With the Ecore library we have concluded the EFL tour. You should have a fairly good idea of the capabilities of the EFL libraries by now. You may have begun to imagine how you should use them in your next project! If some implementation details escape you, do not worry. This was exactly the purpose of this document. Rather than confusing you with low level stuff and lengthy code listings of all the details we have attempted to give you a gentle introduction into the general concepts surrounding the most important of EFL libraries.
At this point you may wonder why we stopped at Ecore and did not continue with the rest of the EFL libraries. Eet and Embryo are mentioned several times in the text so it is natural to expect a separate chapter on each one them. Why stop now?
We think that it is better to just focus on Evas/Edje/Ecore only. There are three reasons for this decision. First of all, a lot of programmers who come in contact with EFL are confused by the exact nature of each library since all of them start with "E". While reading the documentation they forget which library does what and whether it is important (essential) for a program or not. The fact that most EFL applications also start with the letter "E" makes things even worse. It is easy to lose track of things with all the "E" names around you. By focusing on only 3 libraries we think it is easy for you to understand quickly what EFL is all about. You can instantly decide what is important and what is not and if you need this particular library for your project or not. While both Eet and Embryo are important EFL libraries, it should be clear that your first programs do not need to use them in order to do something useful. After all, Eet is hidden behind the Edje themes and Embryo scripts are rather advanced and in a way litter the clean-cut Edje theme files.
The second reason is that Evas and Edje are the libraries which are really groundbreaking. These are the libraries that provide you with new capabilities that you have hardly seen before. We could spend a lot of time talking about how Eet stores its data in an architecture independent form or how Epsilon/Epeg create thumbnails, but you would probably shake your head and think "I have seen this in library xyz before". But can you say the same for Evas or even Edje? Ecore is presented in this document because it is the glue library of EFL and it will save you a lot of code if you use the facilities it offers.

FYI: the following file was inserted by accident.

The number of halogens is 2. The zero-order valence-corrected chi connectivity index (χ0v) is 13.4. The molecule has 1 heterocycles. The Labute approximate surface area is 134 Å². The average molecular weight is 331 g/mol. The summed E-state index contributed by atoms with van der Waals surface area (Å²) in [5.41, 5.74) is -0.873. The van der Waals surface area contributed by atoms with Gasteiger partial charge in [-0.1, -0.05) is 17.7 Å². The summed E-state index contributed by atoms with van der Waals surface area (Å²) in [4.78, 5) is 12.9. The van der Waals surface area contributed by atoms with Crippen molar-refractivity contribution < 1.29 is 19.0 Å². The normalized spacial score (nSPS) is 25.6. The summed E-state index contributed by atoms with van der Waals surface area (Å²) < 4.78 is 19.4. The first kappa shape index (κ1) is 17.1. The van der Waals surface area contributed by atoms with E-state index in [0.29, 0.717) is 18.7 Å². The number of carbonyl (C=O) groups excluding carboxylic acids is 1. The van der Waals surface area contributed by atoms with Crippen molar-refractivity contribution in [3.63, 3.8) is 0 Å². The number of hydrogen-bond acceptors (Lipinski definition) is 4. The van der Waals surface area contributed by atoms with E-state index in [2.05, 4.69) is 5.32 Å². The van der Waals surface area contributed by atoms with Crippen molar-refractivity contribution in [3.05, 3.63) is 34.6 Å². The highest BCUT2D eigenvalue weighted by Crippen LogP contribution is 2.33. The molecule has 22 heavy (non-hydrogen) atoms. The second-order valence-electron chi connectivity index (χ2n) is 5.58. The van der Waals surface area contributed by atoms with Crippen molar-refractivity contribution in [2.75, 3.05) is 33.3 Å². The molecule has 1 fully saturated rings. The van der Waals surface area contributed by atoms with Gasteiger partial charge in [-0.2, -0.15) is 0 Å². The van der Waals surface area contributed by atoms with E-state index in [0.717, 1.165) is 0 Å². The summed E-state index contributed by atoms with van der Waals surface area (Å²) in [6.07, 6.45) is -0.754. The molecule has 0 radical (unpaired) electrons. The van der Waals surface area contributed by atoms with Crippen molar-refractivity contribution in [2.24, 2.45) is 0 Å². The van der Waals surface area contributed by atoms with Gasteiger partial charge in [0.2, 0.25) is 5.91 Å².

Finally remember that all EFL libraries are under heavy development. Several libraries have changed purposes/API/design over time. Some have even been declared obsolete. So instead of giving you a description of libraries that might not even be released eventually, we focus only on Evas/Edje/Ecore. These libraries have existed for a long time, they are stable, well documented and tested. They will almost certainly be a part of the EFL libraries when released. Several smaller EFL libraries come and go (in the form or ideas or partial implementations) but these 3 will always be there for you to play with.
When you start using the EFL for your projects, do not forget that you can also help develop the libraries themselves. EFL, the Enlightenment window manager and assorted applications are offered under an open source licence.
If you are a programmer with heavy C skills you are most welcome to send patches for EFL code or even become a regular developer. Subscribe to the Enlightenment development list, see what are the problems at hand and decide where your want to help. You need of course to use the latest code available (offered via CVS) in order to be able to keep up with the ever changing EFL code base.
If you are an artist instead (a guru in Gimp maybe) you will be happy to learn that EFL is all about eye candy. Browse through the pages for Themes/backgrounds/modules/splash screens and see what other users have already submitted. Then either modify an existing theme to your needs or even better create you own from scratch. You will soon find that EFL is THE platform that you can showcase how good artist you are (second only to OpenGL/textures/gaming engines). Several of the EFL programmers actually consider themselves more as an artist than you would think.
You can also help with documentation. Once you start using EFL for your themes/programs you will certainly discover some tricks/concepts/methods/functions which lack good documentation. Do not hesitate to write about your discoveries. The document that you are reading at the moment may for example be inadequate in some areas in your opinion. If you think that you can improve it in any way contact its author and show your interest!
Finally if you are just a (mortal) user do not despair! You can help too. Download the snapshots from freedesktop.org (or if you feel lucky directly from CVS) and perform some bug hunting. Programmers can only test a small set of functionality and sometimes miss some test cases. They never know what users will actually try to do with their software!. If you submit a bug make sure that you give a thorough description (all error messages, gdb backtrace e.t.c.). There is also a separate mailing list just for users (it also serves the Enlightenment version 16 users.
Rather that including links inside that main text of this document, we have decided to gather all resources in one place. This makes things easier when you have already read the document once and start searching for more information.
- The Enlightenment website
- Enlightenment Documentation
- Enlightenment contact channels)
- EFL release snapshots
- Enlightenment extra downloads
- The Elive CD
- QT at Trolltech
- The GTK+ toolkit
- Blender 3D (3D Animation)
- Synfig 2D (Vector Animation)
- The Gimp (Image Manipulation)
- Inkscape (vector drawing)